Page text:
Canadian freestyle skier Sarah Burke remained comatose in critical condition at Salt Lake City's University Hospital on Thursday, the day after having surgery to fix a torn artery in her neck that caused bleeding in her brain following a fall Tuesday in the superpipe at the Park City Mountain Resort.
Hospital officials said Burke underwent successful surgery to repair a tear to a vertebral artery, which resulted in an intracranial hemorrhage basically, bleeding in her brain at the time of her fall. William T. Couldwell, a professor and chairman of neurosurgery at the University of Utah performed the surgery, officials said in a statement.
"With injuries of this type, we need to observe the course of her brain function before making definitive pronouncements about Sarah's prognosis for recovery," Couldwell said. "Our neuro-critical care team will be monitoring her condition and response continuously over the coming hours and days."
Indeed, Burke is likely to spend several more days in an induced coma while doctors wait for swelling in the brain to subside, said Anders Cohen, the chief of neurosurgery and spine surgery at The Brooklyn Hospital in New York. At that point, doctors will be able to better assess her prognosis, he said. Serious cases such as Burke's can result in brain damage or even death.
Cohen is not involved in Burke's treatment, but explained elements of what is likely happening in the hospital.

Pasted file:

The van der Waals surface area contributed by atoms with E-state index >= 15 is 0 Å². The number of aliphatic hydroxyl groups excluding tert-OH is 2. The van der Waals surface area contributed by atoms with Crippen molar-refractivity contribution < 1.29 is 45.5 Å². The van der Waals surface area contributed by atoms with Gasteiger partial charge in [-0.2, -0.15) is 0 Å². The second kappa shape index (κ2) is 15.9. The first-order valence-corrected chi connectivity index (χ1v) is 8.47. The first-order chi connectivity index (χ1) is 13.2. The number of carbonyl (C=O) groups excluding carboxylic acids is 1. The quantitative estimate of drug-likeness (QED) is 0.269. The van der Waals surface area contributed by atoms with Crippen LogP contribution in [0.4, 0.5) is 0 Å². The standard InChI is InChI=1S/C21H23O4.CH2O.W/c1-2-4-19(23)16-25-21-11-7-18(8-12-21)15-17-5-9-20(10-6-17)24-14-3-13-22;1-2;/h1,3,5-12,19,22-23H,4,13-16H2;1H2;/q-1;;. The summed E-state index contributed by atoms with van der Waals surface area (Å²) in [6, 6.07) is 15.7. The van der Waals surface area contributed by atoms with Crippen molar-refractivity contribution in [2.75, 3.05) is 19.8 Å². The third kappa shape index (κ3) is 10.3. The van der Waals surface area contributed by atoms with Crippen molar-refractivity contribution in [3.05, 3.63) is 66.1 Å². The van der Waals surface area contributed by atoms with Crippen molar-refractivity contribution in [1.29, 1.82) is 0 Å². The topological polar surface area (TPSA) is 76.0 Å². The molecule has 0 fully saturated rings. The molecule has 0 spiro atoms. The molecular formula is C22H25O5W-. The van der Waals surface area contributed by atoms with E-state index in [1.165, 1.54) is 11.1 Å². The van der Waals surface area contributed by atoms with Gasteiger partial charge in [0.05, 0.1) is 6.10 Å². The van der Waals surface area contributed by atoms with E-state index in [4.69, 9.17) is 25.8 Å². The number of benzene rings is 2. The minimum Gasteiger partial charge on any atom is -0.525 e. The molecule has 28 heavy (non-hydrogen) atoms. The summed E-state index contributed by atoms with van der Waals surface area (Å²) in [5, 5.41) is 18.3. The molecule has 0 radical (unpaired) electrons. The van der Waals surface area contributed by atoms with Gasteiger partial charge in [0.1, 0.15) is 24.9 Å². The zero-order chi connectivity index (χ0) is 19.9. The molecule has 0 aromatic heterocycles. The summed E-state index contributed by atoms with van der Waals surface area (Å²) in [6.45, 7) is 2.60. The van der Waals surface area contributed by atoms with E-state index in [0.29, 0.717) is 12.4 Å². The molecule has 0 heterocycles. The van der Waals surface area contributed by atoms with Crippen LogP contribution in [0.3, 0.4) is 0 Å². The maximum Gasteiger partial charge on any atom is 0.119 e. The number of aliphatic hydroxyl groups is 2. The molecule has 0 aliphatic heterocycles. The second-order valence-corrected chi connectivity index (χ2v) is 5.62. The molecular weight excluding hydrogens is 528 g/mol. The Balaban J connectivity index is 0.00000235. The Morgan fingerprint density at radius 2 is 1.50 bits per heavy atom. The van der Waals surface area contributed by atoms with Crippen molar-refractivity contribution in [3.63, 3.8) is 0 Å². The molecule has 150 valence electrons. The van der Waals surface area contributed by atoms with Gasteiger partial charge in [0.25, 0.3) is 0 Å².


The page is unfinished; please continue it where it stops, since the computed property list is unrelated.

He said doctors have two main concerns when treating an injury such as the one Burke suffered. One is the amount of damage that might have been done due to the bleeding into the brain. The other is whether the parts of the brain normally supplied by the vertebral artery received enough blood before the artery could be repaired.
"Those are two front-and-center concerns, from a doctor's standpoint," Cohen said.
Cohen said Burke probably had her head and neck bent hard to one side when she fell, causing the tear in the artery, which supplies blood to the brainstem in the back part of the brain that controls consciousness.
The 29-year-old Burke is widely considered the foremost pioneer in her main sport of halfpipe skiing similar to snowboarding's halfpipe, except on skis and she lobbied aggressively to have it included in the Olympics, where it will debut at the 2014 Sochi Games in Russia.
She is a four-time Winter X Games champion and had been scheduled to defend her 2011 title later this month in Aspen, Colo.
Before the accident, Burke was on a path that would have made her an odds-on favorite to win more X Games gold and possibly even the gold medal at in Sochi. But even though doctors can monitor certain body reflexes while Burke is comatose in order to assess her condition, Cohen said it will be awhile before they know everything. "For the big picture, that's going to be at best days away."